by Stevanne Auerbach, Dr. Toy
Giving gifts should be fun experience, not complicated by worrying about how to put the pieces together. The assembly of toys itself can be an enjoyable, creative process, if you follow these suggestions from Dr. Toy.
First, plan the project and gather tools you may need:
Scissors. (You need these for cutting through those hard to open packages.)
Screw drivers, with the needed straight, star, hex, or Phillips head bit. (Needed to install some batteries.)
Pliers or an adjustable wrench.
A fun way to add value to the project is to give your child a chance to trace an outline of each tool and identify it with a name. This is a good way for a child to learn about tools and how to use them. You can also tape the name of the tool on the handle for reinforcement.
Take an Inventory of the Parts:
At the outset, read the directions to see all the pieces that should be included. Carefully account for all the parts to assure you have all you need. Then place the smaller pieces in a container (a box or storage bag) so you don’t loose any.
Nothing like starting and then not being able to find the critical screw you need.
Get the number and size of the batteries you need. For gifts that need batteries, install them before wrapping. This assures instant enjoyment with the new present.
This is a good way to share the project with your child. Read the instructions out loud and follow them together. This is a good time to go slow and not be frustrated. Some stores offer the assembly for extra cost, but look how much fun you might be missing. Kids, depending on their age, will have fun reading the instructions out loud. You can discuss following instructions and putting things together. All good skills for children to learn.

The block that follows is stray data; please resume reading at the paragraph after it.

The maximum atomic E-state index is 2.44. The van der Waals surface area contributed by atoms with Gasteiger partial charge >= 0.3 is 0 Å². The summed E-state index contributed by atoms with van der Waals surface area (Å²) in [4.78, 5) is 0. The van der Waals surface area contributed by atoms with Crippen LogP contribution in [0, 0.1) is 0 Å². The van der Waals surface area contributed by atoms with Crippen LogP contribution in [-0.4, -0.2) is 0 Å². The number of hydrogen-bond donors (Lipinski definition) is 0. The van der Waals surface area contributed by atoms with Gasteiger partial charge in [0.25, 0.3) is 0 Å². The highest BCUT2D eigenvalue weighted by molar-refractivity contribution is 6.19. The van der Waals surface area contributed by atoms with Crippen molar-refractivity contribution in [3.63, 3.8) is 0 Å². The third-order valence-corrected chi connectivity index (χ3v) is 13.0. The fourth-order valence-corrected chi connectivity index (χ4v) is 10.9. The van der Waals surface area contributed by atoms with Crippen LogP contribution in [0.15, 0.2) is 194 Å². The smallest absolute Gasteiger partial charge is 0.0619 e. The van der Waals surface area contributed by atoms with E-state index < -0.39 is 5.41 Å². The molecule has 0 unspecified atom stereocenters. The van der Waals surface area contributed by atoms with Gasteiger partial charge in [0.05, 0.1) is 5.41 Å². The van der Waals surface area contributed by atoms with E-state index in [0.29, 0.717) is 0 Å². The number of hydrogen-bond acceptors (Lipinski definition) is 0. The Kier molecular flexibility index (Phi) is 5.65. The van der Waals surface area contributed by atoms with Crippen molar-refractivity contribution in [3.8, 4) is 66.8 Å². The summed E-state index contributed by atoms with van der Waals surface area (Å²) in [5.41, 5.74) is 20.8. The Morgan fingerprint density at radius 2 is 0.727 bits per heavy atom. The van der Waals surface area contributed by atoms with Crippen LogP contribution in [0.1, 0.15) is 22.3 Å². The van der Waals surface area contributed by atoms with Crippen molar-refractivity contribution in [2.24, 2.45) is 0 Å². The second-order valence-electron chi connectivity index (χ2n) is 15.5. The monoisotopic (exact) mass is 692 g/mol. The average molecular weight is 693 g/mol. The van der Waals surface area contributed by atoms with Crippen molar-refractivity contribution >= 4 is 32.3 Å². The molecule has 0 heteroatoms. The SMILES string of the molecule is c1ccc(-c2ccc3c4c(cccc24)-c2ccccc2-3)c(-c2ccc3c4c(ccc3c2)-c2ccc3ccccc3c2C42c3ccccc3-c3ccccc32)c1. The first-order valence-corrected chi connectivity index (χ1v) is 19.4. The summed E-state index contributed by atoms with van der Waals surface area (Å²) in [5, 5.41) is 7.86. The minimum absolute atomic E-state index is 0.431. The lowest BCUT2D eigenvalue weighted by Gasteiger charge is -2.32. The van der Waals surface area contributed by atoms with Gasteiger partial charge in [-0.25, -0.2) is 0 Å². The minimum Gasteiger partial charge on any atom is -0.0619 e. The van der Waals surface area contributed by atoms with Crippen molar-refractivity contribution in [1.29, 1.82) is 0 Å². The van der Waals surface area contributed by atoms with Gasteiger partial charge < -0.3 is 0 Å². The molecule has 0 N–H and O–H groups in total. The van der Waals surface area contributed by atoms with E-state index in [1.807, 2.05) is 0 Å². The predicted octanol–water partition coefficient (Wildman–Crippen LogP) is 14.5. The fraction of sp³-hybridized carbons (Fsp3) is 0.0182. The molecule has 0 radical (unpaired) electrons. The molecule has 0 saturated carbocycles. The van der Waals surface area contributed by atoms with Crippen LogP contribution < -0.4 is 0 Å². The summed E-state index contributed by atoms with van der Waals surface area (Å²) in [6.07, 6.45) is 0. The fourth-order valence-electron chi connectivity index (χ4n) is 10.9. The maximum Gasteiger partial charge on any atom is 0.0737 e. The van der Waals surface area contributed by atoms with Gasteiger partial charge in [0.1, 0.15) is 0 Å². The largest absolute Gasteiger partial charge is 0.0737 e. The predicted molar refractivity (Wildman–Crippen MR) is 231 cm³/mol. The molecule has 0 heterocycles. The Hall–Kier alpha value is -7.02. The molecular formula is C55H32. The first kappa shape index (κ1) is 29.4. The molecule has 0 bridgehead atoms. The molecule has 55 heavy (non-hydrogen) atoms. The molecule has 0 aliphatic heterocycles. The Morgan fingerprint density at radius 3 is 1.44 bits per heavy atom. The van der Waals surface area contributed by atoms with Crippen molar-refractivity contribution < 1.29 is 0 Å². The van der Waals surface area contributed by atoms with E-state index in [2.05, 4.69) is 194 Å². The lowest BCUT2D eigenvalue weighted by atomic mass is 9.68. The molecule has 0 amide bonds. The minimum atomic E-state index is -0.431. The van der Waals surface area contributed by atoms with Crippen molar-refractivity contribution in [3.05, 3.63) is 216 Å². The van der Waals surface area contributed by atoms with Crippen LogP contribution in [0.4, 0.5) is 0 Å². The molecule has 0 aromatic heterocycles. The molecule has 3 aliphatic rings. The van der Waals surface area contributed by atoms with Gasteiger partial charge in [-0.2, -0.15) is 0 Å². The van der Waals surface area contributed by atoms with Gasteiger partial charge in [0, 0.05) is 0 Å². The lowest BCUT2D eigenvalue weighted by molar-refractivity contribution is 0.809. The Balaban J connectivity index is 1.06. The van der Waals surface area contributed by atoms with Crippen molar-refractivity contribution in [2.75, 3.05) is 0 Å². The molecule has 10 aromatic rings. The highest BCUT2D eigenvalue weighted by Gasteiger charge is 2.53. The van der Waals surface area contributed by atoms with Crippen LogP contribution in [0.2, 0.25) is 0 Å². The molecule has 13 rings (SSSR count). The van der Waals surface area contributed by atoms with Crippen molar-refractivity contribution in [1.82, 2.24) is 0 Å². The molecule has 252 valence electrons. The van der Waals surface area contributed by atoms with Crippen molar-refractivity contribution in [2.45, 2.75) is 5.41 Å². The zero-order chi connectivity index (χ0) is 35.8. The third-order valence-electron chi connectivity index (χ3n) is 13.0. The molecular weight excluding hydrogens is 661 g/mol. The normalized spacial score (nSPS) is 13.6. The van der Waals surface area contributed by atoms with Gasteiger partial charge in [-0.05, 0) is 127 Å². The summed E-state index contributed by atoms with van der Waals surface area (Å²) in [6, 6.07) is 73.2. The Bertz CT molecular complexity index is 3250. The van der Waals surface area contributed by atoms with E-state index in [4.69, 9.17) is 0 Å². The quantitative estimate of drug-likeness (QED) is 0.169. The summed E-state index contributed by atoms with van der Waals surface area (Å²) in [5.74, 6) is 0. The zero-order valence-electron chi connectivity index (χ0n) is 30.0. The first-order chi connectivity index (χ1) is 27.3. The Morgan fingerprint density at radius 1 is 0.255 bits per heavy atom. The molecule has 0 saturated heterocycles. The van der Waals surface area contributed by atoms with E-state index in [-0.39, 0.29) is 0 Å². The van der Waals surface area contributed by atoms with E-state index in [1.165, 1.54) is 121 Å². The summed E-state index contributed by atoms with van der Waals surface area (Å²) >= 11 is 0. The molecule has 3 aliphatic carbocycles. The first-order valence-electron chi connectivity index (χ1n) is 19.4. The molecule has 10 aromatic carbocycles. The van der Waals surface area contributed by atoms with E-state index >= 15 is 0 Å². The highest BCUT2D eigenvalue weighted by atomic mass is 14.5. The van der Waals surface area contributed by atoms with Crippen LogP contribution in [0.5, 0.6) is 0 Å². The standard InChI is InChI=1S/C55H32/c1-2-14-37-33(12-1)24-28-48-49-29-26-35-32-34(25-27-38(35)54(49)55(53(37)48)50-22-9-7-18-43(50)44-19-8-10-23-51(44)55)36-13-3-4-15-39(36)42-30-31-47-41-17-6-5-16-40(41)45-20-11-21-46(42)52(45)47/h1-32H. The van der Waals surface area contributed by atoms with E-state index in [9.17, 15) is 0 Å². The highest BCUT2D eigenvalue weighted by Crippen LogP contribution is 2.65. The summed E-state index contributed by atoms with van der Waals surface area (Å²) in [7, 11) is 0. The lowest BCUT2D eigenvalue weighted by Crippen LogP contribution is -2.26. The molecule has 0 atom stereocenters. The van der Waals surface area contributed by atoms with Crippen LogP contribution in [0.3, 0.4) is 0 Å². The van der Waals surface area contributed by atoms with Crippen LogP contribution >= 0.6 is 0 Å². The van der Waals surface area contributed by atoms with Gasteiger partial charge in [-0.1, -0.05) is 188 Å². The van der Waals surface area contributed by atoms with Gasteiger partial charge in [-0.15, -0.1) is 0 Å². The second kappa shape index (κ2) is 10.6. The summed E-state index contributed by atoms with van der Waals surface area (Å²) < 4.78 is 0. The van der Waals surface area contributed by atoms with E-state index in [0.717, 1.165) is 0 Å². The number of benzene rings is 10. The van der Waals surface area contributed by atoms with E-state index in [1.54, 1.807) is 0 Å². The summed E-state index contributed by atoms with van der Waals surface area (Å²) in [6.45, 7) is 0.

Special Assembly Project:
Some gifts should not be put together in advance—for example, a tricycle. Dad (or grandpa) and an eager child will have a great time putting the new tricycle together. (Of course, paper and a ribbon around the box are fine, but doing the entire assembly together is a terrific shared experience.) The entire process of seeing how the tricycle is assembled is a great learning experience for the child and even more fun when happily shared by adult and child together. Great photo op from box opening through assembly—from reading instructions to the excitement of the first ride.
Wrap Assembled Toys:
Toys that require assembly should be removed from the original package and put together ahead of time. Then you should wrap them so they are ready to play with when they are unwrapped. What is extra fun is to leave a part sticking out from the wrapping so child can play a game of “three guesses” as to what it is. A game can add to the excitement. You can also create a “feely bag” with small toys inside and play “guess what it is!”
Select the Right Products:
Always include gifts like blocks and construction toys that children use to create and assemble by using their imagination. Puzzles and games are gifts they enjoy and participate in playing together with the whole family.
Save wrapping paper and ribbons in a scrap box for re-use later for collages and other creative projects.
Most of all have a great holiday full of adventure and fun each day. Memories are made of these experiences. We long remember the fun we had opening presents but most of all the satisfaction of putting things together as a family.